THE FLASH #26
Writer: Joshua Williamson
Penciler: Howard Porter
Letterer: Steve Wands
Release Date: 7/12/17
The Flash #26 plunges readers into a dark future in which Central City is being destroyed by the Tornado Twins. That’s right, in the vision Reverse Flash has conjured up of Barry’s future, not having a father figure in the home has made his kids evil. Whether this is a certainty or not – and I’d like to think not, since Iris should be able to raise children even if Barry’s off being a superhero – matters less than it being an effective method of manipulating the Flash’s confidence in himself.
The pages detailing such an unpleasant future are beautiful to look at without detracting from the tension of the moment. Howard Porter gives us an older Barry and Iris who have aged remarkably well, but Barry’s expressions especially contain traces of all the horrors he’s seen. And once they step outside, the ravages visited upon Central City are wonderfully depicted, along with some literal tornadoes signaling Don and Dawn’s arrival. Disobedient kids aren’t the only problem in the future, though – and Joshua Williamson adds some final touches in the dialogue that paint a bleak picture for everyone. It sounds like Wally died young, and Barry himself did a stint in Iron Heights with August. How could all this have come to pass?
Despite his denial, the future shakes Barry visibly. And it doesn’t help that he was just uncovered as a liar as well. It’s very easy to follow his emotional downward spiral here, as he contemplates the idea of failing as both a husband and father in the name of being the Flash. However, Reverse Flash’s deal is a much tougher pill to swallow. No matter how insecure Barry feels about his choices, how is he going to trust Eobard to leave Iris and Wally alone and agree to essentially erase himself’? It’s one of the very few times where I couldn’t suspend my disbelief enough to follow along.
Thankfully this plot point doesn’t last long – it merely serves as a way to jump start the next arc. And furthermore, the emotional beats feel very real even if there’s a flaw in the logic. Barry’s self-recriminations in the Negative Speedforce are poignantly written and drawn, and they contrast nicely with Iris taking action without skipping a beat. He’s one of the fastest men alive, but Barry Allen spends a lot of time paralyzed by his own doubt. It’s only natural that his partner keeps pushing forward instead, though she has no powers to speak of. Meanwhile, Thawne delights in tormenting them both and emerges once again as the most terrifying Flash villain in its 60 year history.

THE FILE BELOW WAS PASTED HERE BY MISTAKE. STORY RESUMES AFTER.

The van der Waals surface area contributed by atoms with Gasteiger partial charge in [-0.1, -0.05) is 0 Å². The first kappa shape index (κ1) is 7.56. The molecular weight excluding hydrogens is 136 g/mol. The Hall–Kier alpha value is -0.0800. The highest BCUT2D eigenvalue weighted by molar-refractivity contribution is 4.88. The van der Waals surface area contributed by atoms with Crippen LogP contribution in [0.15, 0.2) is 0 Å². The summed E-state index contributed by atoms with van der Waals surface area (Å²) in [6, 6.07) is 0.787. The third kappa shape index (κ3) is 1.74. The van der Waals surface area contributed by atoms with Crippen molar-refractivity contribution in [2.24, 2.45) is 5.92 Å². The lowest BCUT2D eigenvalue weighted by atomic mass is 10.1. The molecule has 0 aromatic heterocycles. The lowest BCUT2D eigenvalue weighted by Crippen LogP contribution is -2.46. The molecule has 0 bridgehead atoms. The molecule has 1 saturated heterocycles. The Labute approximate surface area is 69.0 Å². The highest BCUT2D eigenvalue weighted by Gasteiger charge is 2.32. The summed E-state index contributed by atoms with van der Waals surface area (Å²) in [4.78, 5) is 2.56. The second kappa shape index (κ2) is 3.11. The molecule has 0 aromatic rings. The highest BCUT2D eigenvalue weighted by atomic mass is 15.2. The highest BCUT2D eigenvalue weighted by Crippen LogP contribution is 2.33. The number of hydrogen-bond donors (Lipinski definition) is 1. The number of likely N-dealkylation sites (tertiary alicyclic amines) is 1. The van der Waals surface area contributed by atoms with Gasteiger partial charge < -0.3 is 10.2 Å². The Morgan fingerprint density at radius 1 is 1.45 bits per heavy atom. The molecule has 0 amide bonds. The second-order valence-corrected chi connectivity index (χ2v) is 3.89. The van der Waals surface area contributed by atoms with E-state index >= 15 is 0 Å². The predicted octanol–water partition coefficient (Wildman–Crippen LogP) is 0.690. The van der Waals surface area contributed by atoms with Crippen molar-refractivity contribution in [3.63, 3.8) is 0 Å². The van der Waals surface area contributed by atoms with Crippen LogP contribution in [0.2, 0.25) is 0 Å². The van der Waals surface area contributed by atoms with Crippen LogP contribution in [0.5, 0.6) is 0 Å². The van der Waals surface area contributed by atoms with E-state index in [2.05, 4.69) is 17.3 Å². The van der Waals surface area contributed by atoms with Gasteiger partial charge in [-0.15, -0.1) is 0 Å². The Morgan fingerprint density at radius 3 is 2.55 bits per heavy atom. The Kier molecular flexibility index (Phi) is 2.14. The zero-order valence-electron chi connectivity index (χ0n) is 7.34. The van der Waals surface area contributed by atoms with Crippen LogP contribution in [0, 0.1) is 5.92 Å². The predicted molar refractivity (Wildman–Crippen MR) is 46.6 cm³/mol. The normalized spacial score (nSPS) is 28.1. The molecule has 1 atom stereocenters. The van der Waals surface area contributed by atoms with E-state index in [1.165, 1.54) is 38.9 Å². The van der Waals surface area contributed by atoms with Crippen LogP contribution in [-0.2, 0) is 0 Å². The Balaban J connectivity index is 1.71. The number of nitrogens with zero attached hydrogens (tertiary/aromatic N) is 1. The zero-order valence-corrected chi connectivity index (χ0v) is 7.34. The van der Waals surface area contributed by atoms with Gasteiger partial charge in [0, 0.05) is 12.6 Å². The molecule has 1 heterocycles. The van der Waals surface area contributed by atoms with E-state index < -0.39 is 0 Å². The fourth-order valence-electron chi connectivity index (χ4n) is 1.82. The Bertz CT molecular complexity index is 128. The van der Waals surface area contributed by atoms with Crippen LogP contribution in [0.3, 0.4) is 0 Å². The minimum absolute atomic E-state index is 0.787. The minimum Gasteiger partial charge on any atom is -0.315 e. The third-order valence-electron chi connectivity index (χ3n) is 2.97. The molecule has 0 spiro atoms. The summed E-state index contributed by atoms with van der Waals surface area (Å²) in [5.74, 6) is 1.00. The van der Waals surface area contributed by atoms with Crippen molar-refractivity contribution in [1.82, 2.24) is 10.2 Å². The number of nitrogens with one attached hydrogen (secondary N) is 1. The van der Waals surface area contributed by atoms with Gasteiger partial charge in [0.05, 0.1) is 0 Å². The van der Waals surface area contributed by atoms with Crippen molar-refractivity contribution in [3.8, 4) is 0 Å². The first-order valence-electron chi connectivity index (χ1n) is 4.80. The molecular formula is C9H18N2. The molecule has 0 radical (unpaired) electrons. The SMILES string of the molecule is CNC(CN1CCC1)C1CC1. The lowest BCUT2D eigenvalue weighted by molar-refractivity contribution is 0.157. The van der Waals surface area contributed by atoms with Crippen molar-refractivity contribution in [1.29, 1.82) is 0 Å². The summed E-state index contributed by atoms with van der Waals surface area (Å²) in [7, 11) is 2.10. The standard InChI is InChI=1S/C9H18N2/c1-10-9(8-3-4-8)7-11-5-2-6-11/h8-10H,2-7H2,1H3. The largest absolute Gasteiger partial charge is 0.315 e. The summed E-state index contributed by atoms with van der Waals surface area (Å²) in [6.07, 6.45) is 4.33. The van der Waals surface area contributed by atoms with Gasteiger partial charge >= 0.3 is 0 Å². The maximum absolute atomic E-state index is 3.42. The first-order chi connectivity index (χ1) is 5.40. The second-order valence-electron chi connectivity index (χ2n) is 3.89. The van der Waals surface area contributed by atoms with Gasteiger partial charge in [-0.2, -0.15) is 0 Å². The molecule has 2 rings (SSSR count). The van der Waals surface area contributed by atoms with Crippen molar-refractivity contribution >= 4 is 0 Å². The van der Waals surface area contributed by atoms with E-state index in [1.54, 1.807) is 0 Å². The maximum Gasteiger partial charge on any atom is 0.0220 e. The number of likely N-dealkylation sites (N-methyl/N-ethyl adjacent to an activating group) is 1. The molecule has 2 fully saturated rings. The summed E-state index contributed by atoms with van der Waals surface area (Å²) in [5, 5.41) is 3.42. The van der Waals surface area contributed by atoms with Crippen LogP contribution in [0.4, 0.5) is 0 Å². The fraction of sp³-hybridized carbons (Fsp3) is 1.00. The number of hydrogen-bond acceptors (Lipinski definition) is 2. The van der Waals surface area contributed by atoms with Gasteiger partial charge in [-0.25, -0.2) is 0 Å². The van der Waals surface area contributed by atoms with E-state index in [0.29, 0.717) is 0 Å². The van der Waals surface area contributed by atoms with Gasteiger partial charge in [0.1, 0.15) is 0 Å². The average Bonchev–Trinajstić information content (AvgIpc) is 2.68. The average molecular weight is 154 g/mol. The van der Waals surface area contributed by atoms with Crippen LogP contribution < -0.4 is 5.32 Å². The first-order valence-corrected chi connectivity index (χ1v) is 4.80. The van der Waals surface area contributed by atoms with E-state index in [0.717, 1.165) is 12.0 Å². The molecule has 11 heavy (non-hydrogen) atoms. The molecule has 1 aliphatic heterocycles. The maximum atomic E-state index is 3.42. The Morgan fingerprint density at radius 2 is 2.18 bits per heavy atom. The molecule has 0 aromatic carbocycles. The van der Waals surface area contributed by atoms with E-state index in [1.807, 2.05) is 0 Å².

Carmine Di Giandomenico and Ivan Plascencia were entirely absent from The Flash #26 – not including the cover – but their presence can still be felt in the issue. Porter has different models for the characters, but his pages are still filled with the crackles of Speedforce lightning that have now become a signature of Williamson’s run. Hi-Fi’s colors maintain the same vibrant energy as previous issues, though his palette is noticeably different. It makes for a refreshing change of pace while still feeling like it belongs in the same world that The Flash has created in Rebirth.
Verdict: 4.5 out 5 stars. The end of The Flash #26 ramps up the tension even more, as the confrontation between Thawne and Iris is interrupted by a very startling return that sets up the next arc perfectly. Reverse Flash has served the series well since the Button crossover, and Williamson makes him a compelling antagonist to Barry while still question who the true villain of the story is. Aside from a lapse in logic on Barry’s part, this issue is an emotionally honest look at the sacrifices that come with being a hero.